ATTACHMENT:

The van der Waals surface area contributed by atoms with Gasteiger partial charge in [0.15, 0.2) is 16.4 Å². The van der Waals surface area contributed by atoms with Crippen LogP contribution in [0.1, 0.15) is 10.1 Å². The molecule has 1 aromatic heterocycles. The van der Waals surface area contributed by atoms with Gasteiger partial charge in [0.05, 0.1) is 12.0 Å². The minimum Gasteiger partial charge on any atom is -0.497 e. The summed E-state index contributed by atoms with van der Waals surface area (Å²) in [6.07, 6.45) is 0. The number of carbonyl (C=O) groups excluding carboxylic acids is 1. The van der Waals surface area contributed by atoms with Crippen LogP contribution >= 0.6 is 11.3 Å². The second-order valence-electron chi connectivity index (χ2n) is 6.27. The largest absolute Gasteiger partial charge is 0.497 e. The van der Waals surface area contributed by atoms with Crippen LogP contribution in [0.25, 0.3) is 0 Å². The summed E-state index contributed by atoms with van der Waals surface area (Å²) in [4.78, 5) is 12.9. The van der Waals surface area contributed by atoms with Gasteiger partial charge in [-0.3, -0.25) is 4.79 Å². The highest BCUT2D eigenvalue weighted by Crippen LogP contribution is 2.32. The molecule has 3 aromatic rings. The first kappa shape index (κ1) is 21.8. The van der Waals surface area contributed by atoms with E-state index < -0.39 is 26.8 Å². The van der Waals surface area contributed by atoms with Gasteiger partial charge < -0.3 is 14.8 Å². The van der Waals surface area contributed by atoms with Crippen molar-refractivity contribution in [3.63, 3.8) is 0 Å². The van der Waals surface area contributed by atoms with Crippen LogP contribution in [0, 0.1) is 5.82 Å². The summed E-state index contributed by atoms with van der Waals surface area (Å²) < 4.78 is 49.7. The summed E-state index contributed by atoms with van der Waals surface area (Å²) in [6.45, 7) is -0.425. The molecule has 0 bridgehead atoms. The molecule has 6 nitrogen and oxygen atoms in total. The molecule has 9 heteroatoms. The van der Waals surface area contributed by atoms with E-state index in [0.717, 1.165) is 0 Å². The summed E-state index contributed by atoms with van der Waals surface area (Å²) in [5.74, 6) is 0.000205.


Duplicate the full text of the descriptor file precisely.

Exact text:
The van der Waals surface area contributed by atoms with Gasteiger partial charge in [0.15, 0.2) is 16.4 Å². The van der Waals surface area contributed by atoms with Crippen LogP contribution in [0.1, 0.15) is 10.1 Å². The molecule has 1 aromatic heterocycles. The van der Waals surface area contributed by atoms with Gasteiger partial charge in [0.05, 0.1) is 12.0 Å². The minimum Gasteiger partial charge on any atom is -0.497 e. The summed E-state index contributed by atoms with van der Waals surface area (Å²) in [6.07, 6.45) is 0. The number of carbonyl (C=O) groups excluding carboxylic acids is 1. The van der Waals surface area contributed by atoms with Crippen LogP contribution >= 0.6 is 11.3 Å². The second-order valence-electron chi connectivity index (χ2n) is 6.27. The largest absolute Gasteiger partial charge is 0.497 e. The van der Waals surface area contributed by atoms with Crippen LogP contribution in [0.25, 0.3) is 0 Å². The summed E-state index contributed by atoms with van der Waals surface area (Å²) in [4.78, 5) is 12.9. The van der Waals surface area contributed by atoms with Gasteiger partial charge in [-0.3, -0.25) is 4.79 Å². The highest BCUT2D eigenvalue weighted by Crippen LogP contribution is 2.32. The molecule has 3 aromatic rings. The first kappa shape index (κ1) is 21.8. The van der Waals surface area contributed by atoms with E-state index < -0.39 is 26.8 Å². The van der Waals surface area contributed by atoms with Gasteiger partial charge < -0.3 is 14.8 Å². The van der Waals surface area contributed by atoms with Crippen molar-refractivity contribution in [3.63, 3.8) is 0 Å². The van der Waals surface area contributed by atoms with Crippen LogP contribution in [0, 0.1) is 5.82 Å². The summed E-state index contributed by atoms with van der Waals surface area (Å²) < 4.78 is 49.7. The summed E-state index contributed by atoms with van der Waals surface area (Å²) in [6.45, 7) is -0.425. The molecule has 0 bridgehead atoms. The molecule has 6 nitrogen and oxygen atoms in total. The molecule has 9 heteroatoms. The van der Waals surface area contributed by atoms with E-state index in [0.717, 1.165) is 0 Å². The summed E-state index contributed by atoms with van der Waals surface area (Å²) in [5.74, 6) is 0.000205.